Proposal - Center for Decentralized Law
Transacting is slow, insecure, uncertain and expensive.
- Problems of payment, clearing, automation and interoperability are being addressed by the FinTech and open source communities, notably in blockchain implementations.
- Legal compliance and optimization remain slow, uncertain and expensive.
- Data privacy and security remain weak.
- Centralization creates systemic risks.
- Legal codification is slow and fragmented.
Add open-source codified legal documents to blockchain automation platforms:
- Codify legal documents and records using the "Cmacc" data model and the tools of open source;
- Iterate a legal "object model" to describe persons, properties, places, transactions and relationships; and
- Add a layer of user-managed access control.
- Integrate with blockchain and other platforms, such as git, document management, document assembly and enterprise contract management systems.
- Rapid legal codification.
- Improved speed, transparency and certainty in business dealings.
- Greater access to justice, rule of law and self-governance.
- Greater transparency of institutions.
- Improved outcomes for social objectives such as privacy, health, climate and decentralization.
- A simple record format that renders into documents and has the power of a "graph" object model with multiple prototype inheritance.
- A large number of sample legal document solutions.
- Fit with blockchain and OAuth-UMA security.
- Fifteen years of efforts regarding source-based legal codification.
- Status - Convergence of Blockchain, Legal and Access Security
A number of currents are converging:
The combination of Blockchain/Cmacc/Access is ripe for open-source iteration.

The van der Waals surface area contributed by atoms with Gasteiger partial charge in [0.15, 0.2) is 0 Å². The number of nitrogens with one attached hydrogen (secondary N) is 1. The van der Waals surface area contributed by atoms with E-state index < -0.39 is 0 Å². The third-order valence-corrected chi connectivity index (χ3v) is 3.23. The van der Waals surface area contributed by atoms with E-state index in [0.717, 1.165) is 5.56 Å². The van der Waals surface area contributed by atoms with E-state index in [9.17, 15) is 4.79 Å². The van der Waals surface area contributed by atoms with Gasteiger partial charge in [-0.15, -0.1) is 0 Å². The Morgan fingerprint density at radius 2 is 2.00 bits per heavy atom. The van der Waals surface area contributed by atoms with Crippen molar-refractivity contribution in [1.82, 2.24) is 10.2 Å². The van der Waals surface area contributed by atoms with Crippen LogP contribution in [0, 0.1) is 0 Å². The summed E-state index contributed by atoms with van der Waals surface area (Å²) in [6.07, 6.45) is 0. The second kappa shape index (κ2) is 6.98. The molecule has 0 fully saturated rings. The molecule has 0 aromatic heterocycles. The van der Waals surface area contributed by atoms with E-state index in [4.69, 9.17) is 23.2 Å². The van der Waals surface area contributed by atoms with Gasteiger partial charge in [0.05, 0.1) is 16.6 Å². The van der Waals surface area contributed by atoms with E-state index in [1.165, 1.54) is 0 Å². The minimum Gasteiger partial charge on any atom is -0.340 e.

- Bitcoin has spurred interest in P2P transacting platforms. Among many other efforts, the Linux Foundation's Hyperledger Project brings together a large number of actors to agree on a common platform.
- CommonAccord has a data model (Cmacc) that can extend P2P solutions to all legal relationships and be a bridge for integration with legacy systems such as Word (legal), ECM and ERM.
- There is a strong tradition of legal codification via bar and trade groups, agencies and clinics, and now also legal "hackers".
- Decentralized access control based on OAuth and related technologies is widely used and well-understood.
There is currently no legal structure to hold the shared legal text, which we expect to evolve into a legal operating system. Nor are there national or trade-sector equivalents. Creating a structure, tentatively called the "Center for Decentralized Law" is purpose of this proposal and an expected focus of the conference at MIT on May 23-24.
- Conference - MIT - Digital Contracts, Identities & Blockchains
- Presentations and discussions with participants and stakeholders
- Collaboration leading up to the conference. Inclusion of experts, iteration of solutions.
- Founder: James Hazard
- Advisors: Thomas Hardjono, Marc Dangeard ....
Financial and structuring support for a Center for Decentralized Law